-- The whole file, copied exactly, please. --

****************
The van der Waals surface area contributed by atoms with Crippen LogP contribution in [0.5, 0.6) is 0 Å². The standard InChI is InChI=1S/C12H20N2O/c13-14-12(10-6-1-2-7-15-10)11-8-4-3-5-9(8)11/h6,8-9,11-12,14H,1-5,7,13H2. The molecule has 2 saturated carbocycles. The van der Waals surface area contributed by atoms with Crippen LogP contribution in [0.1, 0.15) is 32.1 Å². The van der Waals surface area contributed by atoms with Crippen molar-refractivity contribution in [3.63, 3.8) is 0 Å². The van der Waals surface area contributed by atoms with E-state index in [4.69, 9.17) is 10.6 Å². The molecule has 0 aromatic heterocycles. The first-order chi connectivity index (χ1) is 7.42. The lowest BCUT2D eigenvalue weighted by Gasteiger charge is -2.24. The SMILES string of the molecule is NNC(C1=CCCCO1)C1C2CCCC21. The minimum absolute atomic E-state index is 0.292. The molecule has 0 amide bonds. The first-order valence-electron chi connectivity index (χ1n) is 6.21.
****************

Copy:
The van der Waals surface area contributed by atoms with Crippen LogP contribution in [0.5, 0.6) is 0 Å². The standard InChI is InChI=1S/C12H20N2O/c13-14-12(10-6-1-2-7-15-10)11-8-4-3-5-9(8)11/h6,8-9,11-12,14H,1-5,7,13H2. The molecule has 2 saturated carbocycles. The van der Waals surface area contributed by atoms with Crippen LogP contribution in [0.1, 0.15) is 32.1 Å². The van der Waals surface area contributed by atoms with Crippen molar-refractivity contribution in [3.63, 3.8) is 0 Å². The van der Waals surface area contributed by atoms with E-state index in [4.69, 9.17) is 10.6 Å². The molecule has 0 aromatic heterocycles. The first-order chi connectivity index (χ1) is 7.42. The lowest BCUT2D eigenvalue weighted by Gasteiger charge is -2.24. The SMILES string of the molecule is NNC(C1=CCCCO1)C1C2CCCC21. The minimum absolute atomic E-state index is 0.292. The molecule has 0 amide bonds. The first-order valence-electron chi connectivity index (χ1n) is 6.21.